Tales From a VHS Tape
Days of going to the video store to rent movies have long been a thing of the past. Movie chains and mom-and-pop shops have all but evaporated, replaced by rental kiosks and streaming platforms. While it is fairly easy to track down what you want to see with a little internet savvy, what do you do when there is no watchable digital version? More importantly, what do you do if your celluloid obsession was never even digitized? It’s a scary thought, I know.
Sadly, many films released on VHS will never see a release in another format. They were either not in high enough demand or were deemed unworthy of a DVD/BluRay sibling. Some of these formats are the last documents of an idea; a history threatening to accumulate dust. If you happen to find a place with VHS (or Laserdiscs, Beta Tapes, CED Discs), take an extra minute to peruse their offerings because there may be gems hidden amongst the surplus of Titanic and Austin Powers tapes.
Body Rock (1984)
If a sundae needs a cherry on top, Body Rock is the wet, neon fruit adorning the ’80s hip-hop dance film craze. There are absolutely better movies in the genre but none of them are as feverishly entertaining as this Lorenzo Lamas showcase of rapping and breakin’. Lamas plays Chilly D, a hunky, rough roustabout whose ripped jeans match his tough street attitude. He pals around with a crew of taggers and tries to dance. Honestly, it’s pretty damn watchable.
One day, Chilly gets a huge opportunity in the form of a residence at THE HOTTEST DANCE CLUB EVER. If you’re having trouble setting the scene, picture improbable fog rolling under a never-ending synth dance beat. You can almost smell the inevitable perfume of cocaine and body odor generated by the teaming bodies crammed inside. It is here that Chilly takes the stage where he’ll dance fight Day-Glo mummies and gyrate atop skyscraper-sized boom-boxes.
Cyborg Cop (1993)
Cyborg Cop chugged the wake of Terminator 2 and Universal Soldier to the tune of a direct to video knock-off release. David Bradley stars as ex D.E.A. agent Jack Ryan. This Jack Ryan is not to be confused with Tom Clancy’s, but if that helps you enjoy the movie… have at it. Jack Ryan roundhouses his way through seedy bars, morgues, tropical breezes, and intrigue while tracking down his missing brother. Also, there are cyborgs with knife fingers and a pre-Sliders and LOTR John Rhys-Davies. David Bradley also sports a leather fanny pack during the whole film. I’m not making any of that up.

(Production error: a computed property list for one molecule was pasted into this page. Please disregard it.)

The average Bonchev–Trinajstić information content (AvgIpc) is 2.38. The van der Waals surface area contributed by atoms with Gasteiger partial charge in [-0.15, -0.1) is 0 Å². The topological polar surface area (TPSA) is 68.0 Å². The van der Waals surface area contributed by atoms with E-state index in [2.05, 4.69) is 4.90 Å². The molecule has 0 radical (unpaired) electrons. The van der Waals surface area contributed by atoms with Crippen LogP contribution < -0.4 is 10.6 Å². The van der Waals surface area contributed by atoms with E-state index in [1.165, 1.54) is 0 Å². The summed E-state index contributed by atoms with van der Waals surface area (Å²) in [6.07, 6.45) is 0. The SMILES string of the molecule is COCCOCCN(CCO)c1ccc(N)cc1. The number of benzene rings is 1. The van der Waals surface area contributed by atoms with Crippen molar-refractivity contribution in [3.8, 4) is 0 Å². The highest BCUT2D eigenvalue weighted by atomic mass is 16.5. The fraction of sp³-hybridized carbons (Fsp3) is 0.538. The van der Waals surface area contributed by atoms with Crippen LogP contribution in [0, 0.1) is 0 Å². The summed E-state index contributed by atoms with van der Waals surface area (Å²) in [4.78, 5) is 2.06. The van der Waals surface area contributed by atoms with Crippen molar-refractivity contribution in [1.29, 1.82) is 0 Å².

Basket Case III: The Progeny (1991)
If you hadn’t already been following the story of the two formerly-conjoined twin brothers Duane (not deformed) and Belial (very deformed) on their murderous jaunts from Basket Case and Basket Case II, then Basket Case III may be a doozy for you. Don’t worry – you’ll be lost in the action of Basket Case III that you’ll only need to know the basics to make this movie night an epic one.
The twins were separated against their will because Belial was deemed a monster. But brotherly love and a wicker basket are stronger than parental disapproval. Together, the pair painted the town dead across two films, bringing us to the third installment. Director Frank Henenlotter (Frankenhooker, Bad Biology, Brain Damage) takes fans on the wildest Basket Case ride yet.
This go around, the boys find their telepathy dwindling (because of course, they are telepathic). To keep the good fight going, they join a traveling posse of unique deformed individuals, take on a gaggle of Podunk cops, fight in a mech suit, and still have time for Belial’s girlfriend to have a litter of children. The trilogy wraps up like a ferris wheel off its hinges rolling through a crowded concession stand. It’s a flashy chaotic mess that sticks with you long after the tape stops rolling.
The next time someone tells you that VHS is dead, you remind them that there are some true gems alive and kicking in those stacks of cassette tapes.